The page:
Walsh, Eileen. "Unstable Women: Eminent Domain and Womanhood in 20th Century Los Angeles" Paper presented at the annual meeting of the American Historical Association, Hilton Atlanta, Atlanta Marriott, and Hyatt Regency, Atlanta, GA, Jan 04, 2007 <Not Available>. 2013-12-16 <http://citation.allacademic.com/meta/p123903_index.html>

APA Citation:

Walsh, E. P. , 2007-01-04 "Unstable Women: Eminent Domain and Womanhood in 20th Century Los Angeles" Paper presented at the annual meeting of the American Historical Association, Hilton Atlanta, Atlanta Marriott, and Hyatt Regency, Atlanta, GA <Not Available>. 2013-12-16 from http://citation.allacademic.com/meta/p123903_index.html

Publication Type: Poster
Abstract: This work-in-progress explores four neighborhoods in twentieth-century Los Angeles that were condemned in eminent domain proceedings. Each neighborhood had been established by a different ethnic community with different class identities. The public land-use policies that allowed condemnation were built on the constitutional premise of “the public good;" this project explores the application of that term and the ramifications for women in particular. In a women’s history context, the early and mid-twentieth century tied women’s security and value to their family, home and community. What did it mean that these women’s homes were taken from them?

The 1924 removal of property from all African American residents in Manhattan Beach, including the only strip of coastline in Los Angeles where blacks could legally access the ocean, ended a vital and comfortable African American community there. The 1942 relocation of Japanese Americans from Terminal Island, Los Angeles Harbor, took place in a wartime context that was used to justify the seizure and destruction of all buildings and property within a week of removal. The 1950 condemnation of Chavez Ravine near downtown Los Angeles uprooted families of Mexican Americans who had lived an idyllic rural life there for generations. In 1959, between the Los Angeles Airport (later Los Angeles International Airport) and the Pacific Ocean, the city began condemning the homes of upper middle-class white families in Playa del Rey where lawsuits against airport expansion and increased jet engine noise were proliferating (the removal process was completed in 1975).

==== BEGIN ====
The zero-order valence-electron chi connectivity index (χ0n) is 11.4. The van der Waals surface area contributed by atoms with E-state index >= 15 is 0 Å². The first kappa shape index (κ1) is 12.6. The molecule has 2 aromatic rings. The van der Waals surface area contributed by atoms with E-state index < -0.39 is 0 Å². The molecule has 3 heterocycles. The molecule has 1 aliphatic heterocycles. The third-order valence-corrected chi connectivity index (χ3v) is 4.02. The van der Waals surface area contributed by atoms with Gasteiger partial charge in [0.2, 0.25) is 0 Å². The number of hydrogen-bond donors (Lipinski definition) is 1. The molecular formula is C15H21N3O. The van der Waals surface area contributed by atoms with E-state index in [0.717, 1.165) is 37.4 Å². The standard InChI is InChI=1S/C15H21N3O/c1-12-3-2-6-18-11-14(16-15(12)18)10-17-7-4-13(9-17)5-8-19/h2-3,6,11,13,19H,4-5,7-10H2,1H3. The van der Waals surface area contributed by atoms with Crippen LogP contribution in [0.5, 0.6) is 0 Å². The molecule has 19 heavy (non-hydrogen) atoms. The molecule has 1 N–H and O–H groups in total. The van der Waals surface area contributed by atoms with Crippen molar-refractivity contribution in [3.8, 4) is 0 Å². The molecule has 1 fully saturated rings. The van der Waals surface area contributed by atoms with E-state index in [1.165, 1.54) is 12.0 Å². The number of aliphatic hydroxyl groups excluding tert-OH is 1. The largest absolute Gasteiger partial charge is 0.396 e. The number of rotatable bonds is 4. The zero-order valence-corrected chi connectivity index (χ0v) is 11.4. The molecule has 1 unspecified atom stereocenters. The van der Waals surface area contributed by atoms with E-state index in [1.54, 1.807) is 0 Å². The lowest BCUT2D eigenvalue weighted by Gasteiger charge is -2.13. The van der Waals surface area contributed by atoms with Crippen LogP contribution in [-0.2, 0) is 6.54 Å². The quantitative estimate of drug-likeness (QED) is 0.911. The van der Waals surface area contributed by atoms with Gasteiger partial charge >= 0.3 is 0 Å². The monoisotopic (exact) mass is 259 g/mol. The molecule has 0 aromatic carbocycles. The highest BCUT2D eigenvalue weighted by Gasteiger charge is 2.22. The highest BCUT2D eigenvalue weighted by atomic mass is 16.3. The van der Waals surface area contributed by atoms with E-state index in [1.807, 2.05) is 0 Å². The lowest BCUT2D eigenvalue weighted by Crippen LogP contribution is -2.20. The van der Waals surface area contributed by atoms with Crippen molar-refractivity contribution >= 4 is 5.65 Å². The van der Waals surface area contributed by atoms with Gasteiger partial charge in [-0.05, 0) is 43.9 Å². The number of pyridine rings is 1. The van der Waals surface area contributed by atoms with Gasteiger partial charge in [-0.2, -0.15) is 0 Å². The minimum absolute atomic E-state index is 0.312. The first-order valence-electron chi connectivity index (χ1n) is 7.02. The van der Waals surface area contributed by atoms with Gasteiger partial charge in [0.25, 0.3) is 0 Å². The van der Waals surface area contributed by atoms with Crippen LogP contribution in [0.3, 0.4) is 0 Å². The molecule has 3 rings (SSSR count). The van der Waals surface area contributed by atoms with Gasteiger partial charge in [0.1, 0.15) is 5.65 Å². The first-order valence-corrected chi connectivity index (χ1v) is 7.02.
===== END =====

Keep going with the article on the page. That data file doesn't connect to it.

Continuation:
While the larger study emanating from this work will be complex in the intersections of race, gender and class, this poster will provide the descriptive backdrop - illustrations of the neighborhoods and their residents, a map of their locations relative to each other, and charts providing income, occupation and other attributes based on census data. Few visuals exist from the African American community but newspaper articles, maps, and other relevant material provide some visual reference for the community. Visual materials abound for the other three communities. In keeping with the intended focus on women’s experience of eminent domain, the poster will include visual representations of social norms or expectations for women that emphasized family, home and community, at the same time that the women in these communities had these things forcibly removed from them.